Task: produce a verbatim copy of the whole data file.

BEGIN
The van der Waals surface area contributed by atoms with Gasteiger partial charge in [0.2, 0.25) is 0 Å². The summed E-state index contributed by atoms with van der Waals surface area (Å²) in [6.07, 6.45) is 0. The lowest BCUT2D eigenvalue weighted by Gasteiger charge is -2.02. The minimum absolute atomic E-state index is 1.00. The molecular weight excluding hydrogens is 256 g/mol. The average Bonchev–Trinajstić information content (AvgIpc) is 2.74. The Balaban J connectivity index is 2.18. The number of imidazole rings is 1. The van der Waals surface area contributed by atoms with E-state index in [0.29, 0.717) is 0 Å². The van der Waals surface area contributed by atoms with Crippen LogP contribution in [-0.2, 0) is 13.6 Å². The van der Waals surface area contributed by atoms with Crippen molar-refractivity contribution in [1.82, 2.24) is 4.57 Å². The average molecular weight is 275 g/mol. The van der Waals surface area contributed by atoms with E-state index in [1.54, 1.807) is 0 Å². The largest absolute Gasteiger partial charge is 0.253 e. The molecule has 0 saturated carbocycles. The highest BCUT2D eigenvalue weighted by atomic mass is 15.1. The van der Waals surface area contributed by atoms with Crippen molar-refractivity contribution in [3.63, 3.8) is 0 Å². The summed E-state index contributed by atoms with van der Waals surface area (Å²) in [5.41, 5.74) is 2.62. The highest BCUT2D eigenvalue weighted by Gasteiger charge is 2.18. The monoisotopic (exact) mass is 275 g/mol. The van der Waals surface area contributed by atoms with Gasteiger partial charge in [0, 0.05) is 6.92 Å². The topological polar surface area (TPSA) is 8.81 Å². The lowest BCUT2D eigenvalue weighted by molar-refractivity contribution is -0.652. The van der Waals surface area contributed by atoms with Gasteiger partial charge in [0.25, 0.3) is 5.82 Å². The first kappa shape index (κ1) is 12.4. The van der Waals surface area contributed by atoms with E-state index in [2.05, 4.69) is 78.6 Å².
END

The van der Waals surface area contributed by atoms with Gasteiger partial charge in [0.2, 0.25) is 0 Å². The summed E-state index contributed by atoms with van der Waals surface area (Å²) in [6.07, 6.45) is 0. The lowest BCUT2D eigenvalue weighted by Gasteiger charge is -2.02. The minimum absolute atomic E-state index is 1.00. The molecular weight excluding hydrogens is 256 g/mol. The average Bonchev–Trinajstić information content (AvgIpc) is 2.74. The Balaban J connectivity index is 2.18. The number of imidazole rings is 1. The van der Waals surface area contributed by atoms with E-state index in [0.29, 0.717) is 0 Å². The van der Waals surface area contributed by atoms with Crippen LogP contribution in [-0.2, 0) is 13.6 Å². The van der Waals surface area contributed by atoms with Crippen molar-refractivity contribution in [1.82, 2.24) is 4.57 Å². The average molecular weight is 275 g/mol. The van der Waals surface area contributed by atoms with E-state index in [1.54, 1.807) is 0 Å². The largest absolute Gasteiger partial charge is 0.253 e. The molecule has 0 saturated carbocycles. The highest BCUT2D eigenvalue weighted by atomic mass is 15.1. The van der Waals surface area contributed by atoms with Crippen molar-refractivity contribution in [3.63, 3.8) is 0 Å². The summed E-state index contributed by atoms with van der Waals surface area (Å²) in [5.41, 5.74) is 2.62. The highest BCUT2D eigenvalue weighted by Gasteiger charge is 2.18. The monoisotopic (exact) mass is 275 g/mol. The van der Waals surface area contributed by atoms with Gasteiger partial charge in [0, 0.05) is 6.92 Å². The topological polar surface area (TPSA) is 8.81 Å². The lowest BCUT2D eigenvalue weighted by molar-refractivity contribution is -0.652. The van der Waals surface area contributed by atoms with Gasteiger partial charge in [0.25, 0.3) is 5.82 Å². The first kappa shape index (κ1) is 12.4. The van der Waals surface area contributed by atoms with E-state index in [2.05, 4.69) is 78.6 Å².